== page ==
A recent survey was conducted showing 62% of VCU undergraduates believe that a foreign language requirement is “utterly useless” and a “total waste of time.” Because of the dominate outcry of students disdain for the course, the foreign language requirement should not exist for undergraduates.
Though many people will buy the claim—completing foreign language courses shouldn’t be required—it’s not because of what the survey shows. The warrant here would be something like, the student majority vote should rule. But, this doesn’t seem right. At the very least, most won’t buy the warrant, so the argument as is fails as is because the reasoning does not successfully support the claim.
Many times there are competing warrants given any argument. It’s difficult (and frustrating) to understand what warrant(s) need explaining given how many warrants can be at play in a particular discussion. People vary so much in their thinking on particular issues. Thus, it’s important to fully express the warrants you’re including (i.e. the support you’re providing) for readers to understand how you’re thinking about an issue and why your reasoning logically connects to your claim. The key point: Don’t just assume your reader will agree with you and your principles when they are suppressed.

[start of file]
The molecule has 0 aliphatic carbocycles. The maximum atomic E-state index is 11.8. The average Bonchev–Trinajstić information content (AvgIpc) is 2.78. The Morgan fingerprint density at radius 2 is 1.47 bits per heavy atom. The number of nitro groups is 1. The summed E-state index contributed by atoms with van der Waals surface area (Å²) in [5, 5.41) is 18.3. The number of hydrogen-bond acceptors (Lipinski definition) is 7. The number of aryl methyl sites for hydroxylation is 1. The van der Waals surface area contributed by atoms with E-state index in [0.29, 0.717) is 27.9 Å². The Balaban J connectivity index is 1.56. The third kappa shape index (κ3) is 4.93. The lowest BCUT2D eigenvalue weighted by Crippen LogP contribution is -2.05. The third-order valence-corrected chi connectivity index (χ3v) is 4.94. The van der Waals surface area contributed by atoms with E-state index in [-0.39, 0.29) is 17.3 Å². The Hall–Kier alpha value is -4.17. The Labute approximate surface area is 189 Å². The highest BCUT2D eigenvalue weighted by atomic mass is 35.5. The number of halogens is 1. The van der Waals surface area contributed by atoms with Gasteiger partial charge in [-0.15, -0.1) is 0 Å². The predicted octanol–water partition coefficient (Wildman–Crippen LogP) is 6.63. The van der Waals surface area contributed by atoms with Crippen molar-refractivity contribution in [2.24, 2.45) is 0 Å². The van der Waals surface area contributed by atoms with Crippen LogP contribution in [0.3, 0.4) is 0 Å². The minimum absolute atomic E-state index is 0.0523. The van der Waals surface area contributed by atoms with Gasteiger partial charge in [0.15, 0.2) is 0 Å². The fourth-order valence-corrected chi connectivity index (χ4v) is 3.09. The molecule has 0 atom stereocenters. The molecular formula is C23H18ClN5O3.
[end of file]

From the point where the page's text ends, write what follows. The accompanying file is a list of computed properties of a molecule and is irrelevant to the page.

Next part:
In many instances, the arguments from your sources will serve as prime warrants for your work. You will not use them as mere evidence for your argument (like you would reports of data, for instance). Rather, you will take the claims/assertions of the authors and apply them to your project focus: resting on what they have said to support your own analysis. (Another way of putting this is that they act as conditionals for your assertions: something like, “If [author] is right, then it seems that…”) Here is a breakdown of a paragraph using sourcework for warrants: taking the direct passage from a source, paraphrasing the passage (i.e. putting it into your own words), using a signal phrase with the paraphrased passage, and then finally incorporating it into an argumentative paragraph of a project. (I use the same paragraph from my previous post for reference to the logical elements of argument within the final paragraph.)